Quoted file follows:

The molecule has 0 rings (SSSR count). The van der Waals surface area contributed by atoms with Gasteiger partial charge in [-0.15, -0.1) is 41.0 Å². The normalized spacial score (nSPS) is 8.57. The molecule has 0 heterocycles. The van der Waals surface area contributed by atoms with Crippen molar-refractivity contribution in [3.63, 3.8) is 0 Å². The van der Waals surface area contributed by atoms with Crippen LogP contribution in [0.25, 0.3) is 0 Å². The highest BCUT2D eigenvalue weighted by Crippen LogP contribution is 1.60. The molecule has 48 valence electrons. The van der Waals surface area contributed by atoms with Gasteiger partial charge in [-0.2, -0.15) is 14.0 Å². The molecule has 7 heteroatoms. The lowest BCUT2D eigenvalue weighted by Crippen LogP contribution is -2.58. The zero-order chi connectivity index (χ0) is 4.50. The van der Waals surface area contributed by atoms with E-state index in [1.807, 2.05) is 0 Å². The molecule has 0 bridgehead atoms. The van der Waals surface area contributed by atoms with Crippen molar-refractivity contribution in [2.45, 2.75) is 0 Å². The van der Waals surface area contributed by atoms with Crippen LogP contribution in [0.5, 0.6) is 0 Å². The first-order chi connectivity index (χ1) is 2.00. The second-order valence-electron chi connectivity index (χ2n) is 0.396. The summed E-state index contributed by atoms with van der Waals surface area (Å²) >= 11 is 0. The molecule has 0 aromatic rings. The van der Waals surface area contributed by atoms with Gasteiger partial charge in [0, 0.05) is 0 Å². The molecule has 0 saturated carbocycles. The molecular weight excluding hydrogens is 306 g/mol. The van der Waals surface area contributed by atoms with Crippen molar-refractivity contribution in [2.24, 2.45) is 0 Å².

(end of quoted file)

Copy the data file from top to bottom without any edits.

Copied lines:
The molecule has 0 rings (SSSR count). The van der Waals surface area contributed by atoms with Gasteiger partial charge in [-0.15, -0.1) is 41.0 Å². The normalized spacial score (nSPS) is 8.57. The molecule has 0 heterocycles. The van der Waals surface area contributed by atoms with Crippen molar-refractivity contribution in [3.63, 3.8) is 0 Å². The van der Waals surface area contributed by atoms with Crippen LogP contribution in [0.25, 0.3) is 0 Å². The highest BCUT2D eigenvalue weighted by Crippen LogP contribution is 1.60. The molecule has 48 valence electrons. The van der Waals surface area contributed by atoms with Gasteiger partial charge in [-0.2, -0.15) is 14.0 Å². The molecule has 7 heteroatoms. The lowest BCUT2D eigenvalue weighted by Crippen LogP contribution is -2.58. The zero-order chi connectivity index (χ0) is 4.50. The van der Waals surface area contributed by atoms with E-state index in [1.807, 2.05) is 0 Å². The molecule has 0 bridgehead atoms. The van der Waals surface area contributed by atoms with Crippen molar-refractivity contribution in [2.45, 2.75) is 0 Å². The van der Waals surface area contributed by atoms with Crippen LogP contribution in [0.5, 0.6) is 0 Å². The first-order chi connectivity index (χ1) is 2.00. The second-order valence-electron chi connectivity index (χ2n) is 0.396. The summed E-state index contributed by atoms with van der Waals surface area (Å²) >= 11 is 0. The molecule has 0 aromatic rings. The van der Waals surface area contributed by atoms with Gasteiger partial charge in [0, 0.05) is 0 Å². The molecule has 0 saturated carbocycles. The molecular weight excluding hydrogens is 306 g/mol. The van der Waals surface area contributed by atoms with Crippen molar-refractivity contribution in [2.24, 2.45) is 0 Å².